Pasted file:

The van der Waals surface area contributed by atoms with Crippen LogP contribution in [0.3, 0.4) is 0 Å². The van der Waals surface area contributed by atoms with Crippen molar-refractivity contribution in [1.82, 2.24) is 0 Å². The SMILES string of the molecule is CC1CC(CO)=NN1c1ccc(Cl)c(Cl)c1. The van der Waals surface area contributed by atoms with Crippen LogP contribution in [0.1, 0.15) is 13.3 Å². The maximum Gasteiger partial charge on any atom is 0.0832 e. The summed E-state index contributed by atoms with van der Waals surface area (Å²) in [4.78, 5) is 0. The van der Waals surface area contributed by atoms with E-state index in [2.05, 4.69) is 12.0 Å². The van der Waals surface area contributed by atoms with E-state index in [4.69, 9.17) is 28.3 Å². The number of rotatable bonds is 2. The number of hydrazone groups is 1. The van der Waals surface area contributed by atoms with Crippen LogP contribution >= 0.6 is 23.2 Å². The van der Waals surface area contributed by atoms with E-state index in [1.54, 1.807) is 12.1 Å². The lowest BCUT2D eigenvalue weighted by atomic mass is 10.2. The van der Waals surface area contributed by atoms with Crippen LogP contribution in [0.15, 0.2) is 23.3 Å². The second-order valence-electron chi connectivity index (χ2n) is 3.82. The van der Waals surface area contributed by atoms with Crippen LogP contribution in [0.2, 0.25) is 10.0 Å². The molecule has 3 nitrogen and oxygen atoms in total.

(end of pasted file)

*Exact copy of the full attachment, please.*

The van der Waals surface area contributed by atoms with Crippen LogP contribution in [0.3, 0.4) is 0 Å². The van der Waals surface area contributed by atoms with Crippen molar-refractivity contribution in [1.82, 2.24) is 0 Å². The SMILES string of the molecule is CC1CC(CO)=NN1c1ccc(Cl)c(Cl)c1. The van der Waals surface area contributed by atoms with Crippen LogP contribution in [0.1, 0.15) is 13.3 Å². The maximum Gasteiger partial charge on any atom is 0.0832 e. The summed E-state index contributed by atoms with van der Waals surface area (Å²) in [4.78, 5) is 0. The van der Waals surface area contributed by atoms with E-state index in [2.05, 4.69) is 12.0 Å². The van der Waals surface area contributed by atoms with E-state index in [4.69, 9.17) is 28.3 Å². The number of rotatable bonds is 2. The number of hydrazone groups is 1. The van der Waals surface area contributed by atoms with Crippen LogP contribution >= 0.6 is 23.2 Å². The van der Waals surface area contributed by atoms with E-state index in [1.54, 1.807) is 12.1 Å². The lowest BCUT2D eigenvalue weighted by atomic mass is 10.2. The van der Waals surface area contributed by atoms with Crippen LogP contribution in [0.15, 0.2) is 23.3 Å². The second-order valence-electron chi connectivity index (χ2n) is 3.82. The van der Waals surface area contributed by atoms with Crippen LogP contribution in [0.2, 0.25) is 10.0 Å². The molecule has 3 nitrogen and oxygen atoms in total.